Chances are you know someone working part-time, from contract to contract, or in a low-wage job -- and research shows that person is most likely a woman. Across Canada, women account for 70 per cent of part-time employees and 60 per cent of minimum-wage earners. There is a lot at stake for women -- and gender equity -- in the movement to end precarious employment.
In Ontario, community organizations, unions and activists are leading campaigns to bring fairness to workplaces, and they are proving that advocacy works. The Ontario government recently introduced legislation which proposes to raise the minimum wage from $11.40 an hour to $15 by 2019, among many other labour reforms. This commitment is being hailed as a game changer and a life changer.
They are trapped in employment where flexibility is required of them, rather than for them.Andrea Reynolds and Catherine McLean, YWCA Toronto
In YWCA Toronto's Employment and Training programs, we see the challenges that women face in the labour market every day. As my colleagues, Andrea Reynolds and Catherine McLean, put it: "Precariously employed women are stuck in neutral while an affluent country prospers and advances around them... Most have no safety net if they fall out of work or if they or a loved one falls ill. Too many lack the stability to make financial plans. There is no quality child care. They are trapped in employment where flexibility is required of them, rather than for them."
Certain groups of women are impacted more than others by precarious employment. Racialized women, for instance, are over-represented in the 20 lowest-paid occupations, including cashiers, restaurant servers, food counter attendants and child-care providers. And a United Way Toronto and York Region study found that racialized women in the Greater Toronto and Hamilton Area experienced an increase of almost 20 per cent in precarious employment between 2011 and 2014.
Indigenous organizations have long been calling for increased opportunities for training and employment to enable Indigenous women to secure good jobs with benefits. A 2016 report from the National Aboriginal Economic Development Board points to economic gaps in income, education and training between Canada's Indigenous and non-Indigenous populations.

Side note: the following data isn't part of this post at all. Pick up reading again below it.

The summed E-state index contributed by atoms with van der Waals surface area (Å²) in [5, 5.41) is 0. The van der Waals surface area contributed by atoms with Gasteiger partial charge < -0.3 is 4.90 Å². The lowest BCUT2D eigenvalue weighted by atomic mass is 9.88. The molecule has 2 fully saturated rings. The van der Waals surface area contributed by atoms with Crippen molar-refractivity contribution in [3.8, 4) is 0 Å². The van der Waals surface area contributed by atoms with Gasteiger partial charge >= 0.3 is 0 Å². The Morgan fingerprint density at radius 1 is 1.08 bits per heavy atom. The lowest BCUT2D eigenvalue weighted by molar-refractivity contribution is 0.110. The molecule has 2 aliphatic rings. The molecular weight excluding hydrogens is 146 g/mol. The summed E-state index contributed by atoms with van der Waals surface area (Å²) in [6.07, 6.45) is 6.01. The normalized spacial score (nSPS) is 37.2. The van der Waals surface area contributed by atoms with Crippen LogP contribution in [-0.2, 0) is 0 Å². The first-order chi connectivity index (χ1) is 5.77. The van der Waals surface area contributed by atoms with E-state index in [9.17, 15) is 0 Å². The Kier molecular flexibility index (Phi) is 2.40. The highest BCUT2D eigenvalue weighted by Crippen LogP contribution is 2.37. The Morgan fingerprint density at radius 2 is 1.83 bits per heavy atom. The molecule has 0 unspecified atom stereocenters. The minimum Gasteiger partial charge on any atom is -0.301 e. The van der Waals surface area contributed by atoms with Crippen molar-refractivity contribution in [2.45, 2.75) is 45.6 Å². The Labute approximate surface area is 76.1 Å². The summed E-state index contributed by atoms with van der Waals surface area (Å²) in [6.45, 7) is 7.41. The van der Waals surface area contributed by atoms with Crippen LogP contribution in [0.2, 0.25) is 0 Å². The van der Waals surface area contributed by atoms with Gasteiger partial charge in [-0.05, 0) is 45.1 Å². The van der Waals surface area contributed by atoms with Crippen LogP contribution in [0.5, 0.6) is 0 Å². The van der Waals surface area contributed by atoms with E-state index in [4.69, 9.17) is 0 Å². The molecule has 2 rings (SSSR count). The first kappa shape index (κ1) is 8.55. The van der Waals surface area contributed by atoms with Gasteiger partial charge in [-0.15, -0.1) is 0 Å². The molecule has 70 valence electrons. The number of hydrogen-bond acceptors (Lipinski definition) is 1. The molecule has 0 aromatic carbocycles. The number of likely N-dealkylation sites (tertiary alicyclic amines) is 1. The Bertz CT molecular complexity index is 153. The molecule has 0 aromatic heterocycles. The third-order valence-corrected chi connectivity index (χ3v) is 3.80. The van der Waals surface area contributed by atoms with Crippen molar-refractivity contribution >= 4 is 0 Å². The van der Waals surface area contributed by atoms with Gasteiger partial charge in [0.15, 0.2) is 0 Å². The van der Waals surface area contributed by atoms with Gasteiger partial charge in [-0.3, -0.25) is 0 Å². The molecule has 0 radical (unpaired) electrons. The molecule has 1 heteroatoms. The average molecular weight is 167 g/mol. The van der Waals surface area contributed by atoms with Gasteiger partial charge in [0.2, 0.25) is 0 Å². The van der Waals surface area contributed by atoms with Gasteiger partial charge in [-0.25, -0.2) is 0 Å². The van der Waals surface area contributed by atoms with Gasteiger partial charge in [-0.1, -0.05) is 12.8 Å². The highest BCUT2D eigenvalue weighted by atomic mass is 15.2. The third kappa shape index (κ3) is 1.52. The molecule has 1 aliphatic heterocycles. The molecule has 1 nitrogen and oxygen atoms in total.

Newcomer women in YWCA Toronto programs tell us that the Canadian job market is hard to crack. Employers often require "Canadian experience" to qualify for jobs, even though women may have experience in another country, and even though 'Microsoft Word is the same everywhere' as one woman put it. This job market discrimination traps women in low-wage, precarious jobs and limits their options for building new lives in Canada.
Let naysayers know that this move is good for women, and it is good for the economy, too.
Given this larger context, the commitment to a $15 minimum wage gives us hope as it will help to lift women out of poverty. Let naysayers know that this move is good for women, and it is good for the economy, too -- a fact affirmed by over 50 leading economists. In a recent editorial, four economists write: "careful studies find that recent minimum wage increases are boosting spending power for low-income workers and reducing inequality."
Moving forward, there is a lot that we can do to take action. Join the movement for a $15 minimum wage and workplace fairness in Ontario. Be a conscious consumer, shop at businesses that pay workers a living wage and benefits. And in the non-profit sector, which is challenged by a shift towards project-based funding, there is a decent work movement underway -- support it.
A $15 minimum wage is a progressive step towards ending precarious work, a feminist issue that we should all champion. It is about fair wages, employment standards and benefits. It is about the right to join a union, to dignity and to security. And it is the recognition that when women thrive, children, families and communities are stronger. Now is the time for action.
By Etana Cain, Senior Advocacy and Communications Officer at YWCA Toronto
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